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On attitude polarization under Bayesian learning with non-additive beliefs

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  • Alexander Zimper

    ()

  • Alexander Ludwig

    ()

Abstract

Ample psychological evidence suggests that people’s learning behavior is often prone to a "myside bias" or "irrational belief persistence" in contrast to learning behavior exclusively based on objective data. In the context of Bayesian learning such a bias may result in diverging posterior beliefs and attitude polarization even if agents receive identical information. Such patterns cannot be explained by the standard model of rational Bayesian learning that implies convergent beliefs. As our key contribution, we therefore develop formal models of Bayesian learning with psychological bias as alternatives to rational Bayesian learning. We derive conditions under which beliefs may diverge in the learning process despite the fact that all agents observe the same - arbitrarily large - sample, which is drawn from an "objective" i.i.d. process. Furthermore, one of our learning scenarios results in attitude polarization even in the case of common priors. Key to our approach is the assumption of ambiguous beliefs that are formalized as non-additive probability measures arising in Choquet expected utility theory. As a specific feature of our approach, our models of Bayesian learning with psychological bias reduce to rational Bayesian learning in the absence of ambiguity.
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Suggested Citation

  • Alexander Zimper & Alexander Ludwig, 2009. "On attitude polarization under Bayesian learning with non-additive beliefs," Journal of Risk and Uncertainty, Springer, vol. 39(2), pages 181-212, October.
  • Handle: RePEc:kap:jrisku:v:39:y:2009:i:2:p:181-212
    DOI: 10.1007/s11166-009-9074-0
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    Citations

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    Cited by:

    1. Groneck, Max & Ludwig, Alexander & Zimper, Alexander, 2016. "A life-cycle model with ambiguous survival beliefs," Journal of Economic Theory, Elsevier, vol. 162(C), pages 137-180.
    2. Ludwig, Alexander & Zimper, Alexander, 2014. "Biased Bayesian learning with an application to the risk-free rate puzzle," Journal of Economic Dynamics and Control, Elsevier, vol. 39(C), pages 79-97.
    3. repec:spr:joecth:v:64:y:2017:i:3:d:10.1007_s00199-016-1007-y is not listed on IDEAS
    4. Nicky Nicholls & Aylit Romm & Alexander Zimper, 2015. "The impact of statistical learning on violations of the sure-thing principle," Journal of Risk and Uncertainty, Springer, vol. 50(2), pages 97-115, April.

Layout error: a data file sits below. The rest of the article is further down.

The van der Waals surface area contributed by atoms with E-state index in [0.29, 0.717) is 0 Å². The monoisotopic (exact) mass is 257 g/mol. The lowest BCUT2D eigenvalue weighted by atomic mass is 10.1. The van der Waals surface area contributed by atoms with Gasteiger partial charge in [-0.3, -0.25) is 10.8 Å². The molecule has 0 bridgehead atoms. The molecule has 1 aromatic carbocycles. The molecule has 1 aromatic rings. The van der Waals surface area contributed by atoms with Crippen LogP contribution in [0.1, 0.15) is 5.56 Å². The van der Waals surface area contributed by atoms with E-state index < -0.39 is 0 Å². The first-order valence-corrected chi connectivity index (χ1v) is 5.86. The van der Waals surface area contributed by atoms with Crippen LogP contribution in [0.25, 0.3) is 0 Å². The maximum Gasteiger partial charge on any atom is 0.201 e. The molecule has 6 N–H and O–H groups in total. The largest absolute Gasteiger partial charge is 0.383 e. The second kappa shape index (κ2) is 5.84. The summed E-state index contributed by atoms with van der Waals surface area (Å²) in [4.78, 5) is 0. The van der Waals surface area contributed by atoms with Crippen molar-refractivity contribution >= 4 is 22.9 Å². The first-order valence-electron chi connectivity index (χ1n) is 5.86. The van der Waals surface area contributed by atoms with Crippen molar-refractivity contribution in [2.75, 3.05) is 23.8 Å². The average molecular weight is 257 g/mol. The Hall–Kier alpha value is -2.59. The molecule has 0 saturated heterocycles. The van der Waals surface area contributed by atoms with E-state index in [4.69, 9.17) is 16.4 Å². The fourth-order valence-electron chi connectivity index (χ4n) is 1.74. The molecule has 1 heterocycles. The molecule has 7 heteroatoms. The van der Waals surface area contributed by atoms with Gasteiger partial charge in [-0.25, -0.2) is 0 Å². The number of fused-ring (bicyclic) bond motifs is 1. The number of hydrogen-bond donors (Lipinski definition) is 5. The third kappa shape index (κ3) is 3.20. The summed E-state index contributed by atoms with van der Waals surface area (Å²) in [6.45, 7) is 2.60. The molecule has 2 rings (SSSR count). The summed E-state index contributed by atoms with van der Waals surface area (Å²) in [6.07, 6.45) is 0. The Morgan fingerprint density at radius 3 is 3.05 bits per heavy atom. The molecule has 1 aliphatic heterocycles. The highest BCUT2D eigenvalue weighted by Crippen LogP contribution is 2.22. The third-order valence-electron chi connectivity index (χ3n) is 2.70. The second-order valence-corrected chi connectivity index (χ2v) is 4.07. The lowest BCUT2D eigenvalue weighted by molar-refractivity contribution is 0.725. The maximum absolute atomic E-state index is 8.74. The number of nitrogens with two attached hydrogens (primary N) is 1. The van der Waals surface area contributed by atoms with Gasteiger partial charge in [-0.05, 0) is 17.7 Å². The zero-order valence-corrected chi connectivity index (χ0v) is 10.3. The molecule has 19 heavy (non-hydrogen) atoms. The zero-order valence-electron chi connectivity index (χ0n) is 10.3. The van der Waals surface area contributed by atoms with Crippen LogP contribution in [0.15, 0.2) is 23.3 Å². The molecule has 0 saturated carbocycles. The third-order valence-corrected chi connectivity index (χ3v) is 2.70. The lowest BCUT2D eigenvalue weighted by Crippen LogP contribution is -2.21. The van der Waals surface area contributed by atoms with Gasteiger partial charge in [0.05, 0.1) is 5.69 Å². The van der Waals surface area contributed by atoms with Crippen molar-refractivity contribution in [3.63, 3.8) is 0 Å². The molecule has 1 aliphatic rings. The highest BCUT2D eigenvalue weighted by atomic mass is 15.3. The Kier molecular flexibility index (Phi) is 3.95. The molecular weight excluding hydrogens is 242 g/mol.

5. A. Ludwig & A. Zimper, 2013. "A parsimonious model of subjective life expectancy," Theory and Decision, Springer, vol. 75(4), pages 519-541, October.
    6. Groneck, Max & Ludwig, Alexander & Zimper, Alexander, 2016. "A life-cycle model with ambiguous survival beliefs," Journal of Economic Theory, Elsevier, vol. 162(C), pages 137-180.
    7. Alexander Ludwig & Alexander Zimper, 2013. "A decision-theoretic model of asset-price underreaction and overreaction to dividend news," Annals of Finance, Springer, vol. 9(4), pages 625-665, November.
    8. Sandeep Baliga & Eran Hanany & Peter Klibanoff, 2013. "Polarization and Ambiguity," Discussion Papers 1558, Northwestern University, Center for Mathematical Studies in Economics and Management Science.
    9. Alexander Zimper & Wei Ma, 2017. "Bayesian learning with multiple priors and nonvanishing ambiguity," Economic Theory, Springer;Society for the Advancement of Economic Theory (SAET), vol. 64(3), pages 409-447, October.
    10. Zimper, Alexander, 2012. "Asset pricing in a Lucas fruit-tree economy with the best and worst in mind," Journal of Economic Dynamics and Control, Elsevier, vol. 36(4), pages 610-628.
    11. Aylit Tina Romm, 2014. "An interpretation of focal point responses as non-additive beliefs," Judgment and Decision Making, Society for Judgment and Decision Making, vol. 9(5), pages 387-402, September.
    12. Enrica Carbone & Konstantinos Georgalos & Gerardo Infante, 2016. "Individual vs. Group Decision Making: an Experiment on Dynamic Choice under Risk and Ambiguity," Working Papers 138739716, Lancaster University Management School, Economics Department.
    13. Aurélien Baillon & Laure Cabantous & Peter Wakker, 2012. "Aggregating imprecise or conflicting beliefs: An experimental investigation using modern ambiguity theories," Journal of Risk and Uncertainty, Springer, vol. 44(2), pages 115-147, April.

    More about this item

    Keywords

    Non-additive probability measures; Choquet expected utility theory; Bayesian learning; Bounded rationality; C79; D83;

    JEL classification:

    • C79 - Mathematical and Quantitative Methods - - Game Theory and Bargaining Theory - - - Other
    • D83 - Microeconomics - - Information, Knowledge, and Uncertainty - - - Search; Learning; Information and Knowledge; Communication; Belief; Unawareness

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